The estimated $4.6 billion project by the local Schuler Division of Texas-based homebuilder D.R. Horton Inc. initially came to wide public attention three years ago as a conceptual plan. But despite its massive scope and acute effect on traffic, farming and the city's rail plan, relatively few public comments were submitted as part of an environmental impact statement completed a year ago.
Early this year, the Land Use Commission began hearings to consider reclassifying the Ho'opili site from agricultural to urban use. Reclassification is the first of two major regulatory hurdles the project faces. The second is county rezoning decided by the City Council.
The hearings before the commission's nine members are expected to last to the end of the year.
Through April, almost all submitted public testimony supported Ho'opili. But since June, public testimony has mostly opposed the project.
Overall, testimony received to date by the LUC is split roughly 45 in favor and 35 against.
Down to Earth plans new stores (economy tanking but eco-nuts are still growing)
The dominant retailer in the local natural-foods market — Down to Earth All Vegetarian Organic and Natural — is expanding in the face of a battered economy and delayed growth by bigger rival Whole Foods Market.
Down to Earth has signed a lease to open a store in Hilo, Hawai'i, in October or November, giving the 32-year-old kama'aina chain five stores on three islands.
The company also anticipates reaching a lease agreement in the next few months to open a store in Central or West O'ahu.
Ka Loko Dam suits may be settled soon
LIHU'E, Kaua'i — A potential settlement of eight lawsuits relating to the deadly 2006 Kaloko Dam breach is gaining momentum, according to recent court filings and information from lawyers involved.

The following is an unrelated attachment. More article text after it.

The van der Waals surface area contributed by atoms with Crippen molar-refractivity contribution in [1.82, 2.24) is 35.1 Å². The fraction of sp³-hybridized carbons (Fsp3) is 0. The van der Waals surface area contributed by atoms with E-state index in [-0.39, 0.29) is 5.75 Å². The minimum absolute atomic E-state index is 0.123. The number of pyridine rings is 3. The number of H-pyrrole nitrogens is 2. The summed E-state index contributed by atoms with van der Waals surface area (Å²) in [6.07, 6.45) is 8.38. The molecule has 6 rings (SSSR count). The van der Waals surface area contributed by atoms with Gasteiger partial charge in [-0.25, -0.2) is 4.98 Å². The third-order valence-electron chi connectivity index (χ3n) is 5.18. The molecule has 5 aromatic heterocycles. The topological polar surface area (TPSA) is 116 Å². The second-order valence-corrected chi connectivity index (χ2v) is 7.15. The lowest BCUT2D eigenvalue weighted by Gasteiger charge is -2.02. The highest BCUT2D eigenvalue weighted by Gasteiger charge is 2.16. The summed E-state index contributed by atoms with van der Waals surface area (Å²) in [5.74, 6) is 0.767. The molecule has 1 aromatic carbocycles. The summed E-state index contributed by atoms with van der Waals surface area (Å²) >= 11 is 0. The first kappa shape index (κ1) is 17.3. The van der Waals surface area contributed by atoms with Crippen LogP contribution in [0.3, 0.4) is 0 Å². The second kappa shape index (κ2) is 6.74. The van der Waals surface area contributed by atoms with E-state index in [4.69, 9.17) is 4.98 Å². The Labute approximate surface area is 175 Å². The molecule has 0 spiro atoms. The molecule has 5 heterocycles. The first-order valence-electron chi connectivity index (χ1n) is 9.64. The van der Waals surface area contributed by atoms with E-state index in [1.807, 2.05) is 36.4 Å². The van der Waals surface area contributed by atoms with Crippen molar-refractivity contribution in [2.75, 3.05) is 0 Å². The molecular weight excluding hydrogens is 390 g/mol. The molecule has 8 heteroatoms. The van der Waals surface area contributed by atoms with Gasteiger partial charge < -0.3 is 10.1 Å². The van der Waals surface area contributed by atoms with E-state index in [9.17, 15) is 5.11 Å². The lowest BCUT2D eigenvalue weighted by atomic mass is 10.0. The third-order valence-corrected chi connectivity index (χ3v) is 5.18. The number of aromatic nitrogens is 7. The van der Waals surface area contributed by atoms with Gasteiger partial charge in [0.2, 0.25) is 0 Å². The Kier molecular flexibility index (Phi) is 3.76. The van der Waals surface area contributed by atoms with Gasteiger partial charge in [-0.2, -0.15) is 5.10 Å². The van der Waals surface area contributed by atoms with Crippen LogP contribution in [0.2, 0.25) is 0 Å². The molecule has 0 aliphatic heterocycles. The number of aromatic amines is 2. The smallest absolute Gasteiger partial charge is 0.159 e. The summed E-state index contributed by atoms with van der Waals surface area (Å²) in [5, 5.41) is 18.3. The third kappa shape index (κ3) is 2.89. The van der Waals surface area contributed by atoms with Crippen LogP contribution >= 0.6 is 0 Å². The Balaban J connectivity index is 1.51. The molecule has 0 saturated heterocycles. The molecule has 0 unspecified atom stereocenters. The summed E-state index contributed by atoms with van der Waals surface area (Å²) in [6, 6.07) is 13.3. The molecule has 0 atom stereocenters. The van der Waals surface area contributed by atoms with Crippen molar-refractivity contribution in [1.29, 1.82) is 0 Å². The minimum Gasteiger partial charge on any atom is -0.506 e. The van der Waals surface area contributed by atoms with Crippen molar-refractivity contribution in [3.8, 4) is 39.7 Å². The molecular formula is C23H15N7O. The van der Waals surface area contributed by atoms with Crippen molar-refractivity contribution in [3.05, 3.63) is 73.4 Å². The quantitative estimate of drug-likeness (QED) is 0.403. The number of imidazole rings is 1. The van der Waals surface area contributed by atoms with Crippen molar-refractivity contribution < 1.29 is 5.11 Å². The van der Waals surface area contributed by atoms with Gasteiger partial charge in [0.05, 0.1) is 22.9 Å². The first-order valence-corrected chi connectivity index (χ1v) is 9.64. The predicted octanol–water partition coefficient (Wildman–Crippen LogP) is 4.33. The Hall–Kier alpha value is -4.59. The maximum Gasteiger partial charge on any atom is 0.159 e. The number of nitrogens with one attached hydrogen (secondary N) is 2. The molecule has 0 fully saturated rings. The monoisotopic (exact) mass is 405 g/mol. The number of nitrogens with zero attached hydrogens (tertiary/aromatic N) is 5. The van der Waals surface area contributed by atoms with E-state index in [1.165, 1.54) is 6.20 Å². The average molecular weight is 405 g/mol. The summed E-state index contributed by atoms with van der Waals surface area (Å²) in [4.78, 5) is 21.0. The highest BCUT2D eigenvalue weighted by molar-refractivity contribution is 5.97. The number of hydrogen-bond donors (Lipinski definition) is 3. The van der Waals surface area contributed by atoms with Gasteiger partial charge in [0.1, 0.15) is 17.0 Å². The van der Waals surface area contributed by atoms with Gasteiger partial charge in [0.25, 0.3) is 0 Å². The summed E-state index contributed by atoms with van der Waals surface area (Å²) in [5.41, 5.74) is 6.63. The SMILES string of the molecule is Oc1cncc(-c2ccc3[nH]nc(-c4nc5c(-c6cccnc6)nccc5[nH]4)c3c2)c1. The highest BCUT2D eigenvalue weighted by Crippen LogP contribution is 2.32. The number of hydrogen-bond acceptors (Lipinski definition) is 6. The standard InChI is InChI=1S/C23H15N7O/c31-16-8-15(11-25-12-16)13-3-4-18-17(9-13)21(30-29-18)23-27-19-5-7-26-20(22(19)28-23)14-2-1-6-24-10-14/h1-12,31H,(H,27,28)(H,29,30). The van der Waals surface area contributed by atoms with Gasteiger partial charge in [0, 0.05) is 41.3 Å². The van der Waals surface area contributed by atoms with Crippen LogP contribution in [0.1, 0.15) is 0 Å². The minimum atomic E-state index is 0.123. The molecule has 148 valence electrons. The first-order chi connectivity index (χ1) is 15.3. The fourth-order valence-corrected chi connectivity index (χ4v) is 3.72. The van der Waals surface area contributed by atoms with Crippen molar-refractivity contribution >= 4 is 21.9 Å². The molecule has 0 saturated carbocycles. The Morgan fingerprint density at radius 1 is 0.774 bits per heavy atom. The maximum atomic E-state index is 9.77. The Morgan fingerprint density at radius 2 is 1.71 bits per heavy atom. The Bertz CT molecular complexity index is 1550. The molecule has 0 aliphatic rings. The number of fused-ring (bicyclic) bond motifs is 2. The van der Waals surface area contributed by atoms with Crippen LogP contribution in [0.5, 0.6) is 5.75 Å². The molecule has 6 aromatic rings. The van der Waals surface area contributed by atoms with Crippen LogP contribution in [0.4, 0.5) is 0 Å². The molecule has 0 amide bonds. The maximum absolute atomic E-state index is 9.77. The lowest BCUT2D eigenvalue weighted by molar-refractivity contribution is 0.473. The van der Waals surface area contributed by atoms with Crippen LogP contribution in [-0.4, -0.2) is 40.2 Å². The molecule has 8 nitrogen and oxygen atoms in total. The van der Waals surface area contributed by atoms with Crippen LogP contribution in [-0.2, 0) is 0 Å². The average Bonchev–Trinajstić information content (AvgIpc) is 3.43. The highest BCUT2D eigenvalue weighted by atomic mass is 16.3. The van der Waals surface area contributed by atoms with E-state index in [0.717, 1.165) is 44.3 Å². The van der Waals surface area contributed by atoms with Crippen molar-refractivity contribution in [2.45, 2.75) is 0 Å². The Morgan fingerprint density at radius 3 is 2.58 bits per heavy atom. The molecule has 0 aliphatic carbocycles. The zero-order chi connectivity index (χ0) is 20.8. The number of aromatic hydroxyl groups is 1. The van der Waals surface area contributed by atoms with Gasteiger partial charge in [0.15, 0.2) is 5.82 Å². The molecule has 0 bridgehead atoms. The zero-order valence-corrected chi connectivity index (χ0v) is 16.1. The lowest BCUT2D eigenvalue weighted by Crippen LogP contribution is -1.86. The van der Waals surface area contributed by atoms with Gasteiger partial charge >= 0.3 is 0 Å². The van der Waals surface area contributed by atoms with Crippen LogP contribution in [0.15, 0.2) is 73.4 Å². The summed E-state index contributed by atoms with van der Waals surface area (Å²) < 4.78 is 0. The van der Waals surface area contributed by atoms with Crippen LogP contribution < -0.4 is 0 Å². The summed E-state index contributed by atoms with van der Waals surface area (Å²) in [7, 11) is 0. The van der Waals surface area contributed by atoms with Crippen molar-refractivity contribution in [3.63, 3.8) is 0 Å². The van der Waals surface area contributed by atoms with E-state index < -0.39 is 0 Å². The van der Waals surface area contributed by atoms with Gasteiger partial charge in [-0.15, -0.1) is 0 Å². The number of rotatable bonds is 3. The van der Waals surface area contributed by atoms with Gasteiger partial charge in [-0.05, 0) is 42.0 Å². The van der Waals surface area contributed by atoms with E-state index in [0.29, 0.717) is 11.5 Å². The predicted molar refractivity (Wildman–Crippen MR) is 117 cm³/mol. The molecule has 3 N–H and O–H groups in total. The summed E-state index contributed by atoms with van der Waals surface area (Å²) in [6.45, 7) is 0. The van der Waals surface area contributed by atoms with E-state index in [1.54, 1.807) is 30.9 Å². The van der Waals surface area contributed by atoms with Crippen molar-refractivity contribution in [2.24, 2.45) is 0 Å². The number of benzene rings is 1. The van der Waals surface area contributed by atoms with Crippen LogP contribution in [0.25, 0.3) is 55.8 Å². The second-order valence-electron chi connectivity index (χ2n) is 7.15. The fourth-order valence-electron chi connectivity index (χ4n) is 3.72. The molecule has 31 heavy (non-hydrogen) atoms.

But final agreement among all the parties has not been achieved and negotiations continue.
Testimony AgitProp sought by Senators on Isle impacts
We think it is clearly worth the effort to go to the Big Island and hear from the people who will be directly impacted by the proposed reductions in services," Senate President Colleen Hanabusa said in a statement. "Agriculture is a primary industry on the Big Island. What effect will the staffing cuts have on the long-term viability of the industry and our exports? And for those who have concerns about the Kulani prisoners, how are their concerns being addressed? The answers are in the community."
Maui News Poll: On-line commenters are "unsavory protesters"?
Since the poll comments section is repeatedly being abused by mostly the same group of unsavory posters, should the comments section again be shut down?
(That's not a joke, it is the friends of Dennis Kucinich in the Hawaii media standing up for free speech.)
Soft on Crime: Sex Offender sets up "castle" in Kaneohe
Mew's website: http://www.hiddenhawaiiinc.com/
Mew was sentenced to 10 years in prison in the 1980s after his conviction for a series of burglaries in the Kahala area that led to his being known as the "Kahala Panty Burglar."
Those crimes began as low-level thefts but increased in seriousness to break-ins, stalkings and disturbing phone calls to female victims, according to prosecutors.
After serving a prison and parole term, Mew was indicted in 1999 on new sex charges. He pleaded guilty to two counts of second-degree sexual assault after police discovered a videotape showing Mew and a co-defendant assaulting a 19-year-old woman who was too drunk to stand without help.
That crime occurred in Mew's Pearl City auto air-conditioning repair shop.
In 2007, he was sentenced to a new five-year probation term for failure to fully comply with Hawai'i's sex offender registration laws.
Police confiscated a large cache of pornography from Mew's home and office in 2006, according to court records in the 2007 case.
He was brought into court yesterday on the new probation violation charges.
Mew told Alm that he forgot to tell his probation officer about his contacts with the police.
"My family has a history of dementia and Alzheimer's," Mew said.
"I'm getting up there in age," he continued.
"You're only a year older than me, Mr. Mew," the judge told him. "That's not going to cut it."
Alm ordered Mew to spend the next two months behind bars, and then complete a sex offender treatment program.
(After his two months, this criminal could be back to living in this Kaneohe mansion. How are YOU doing?)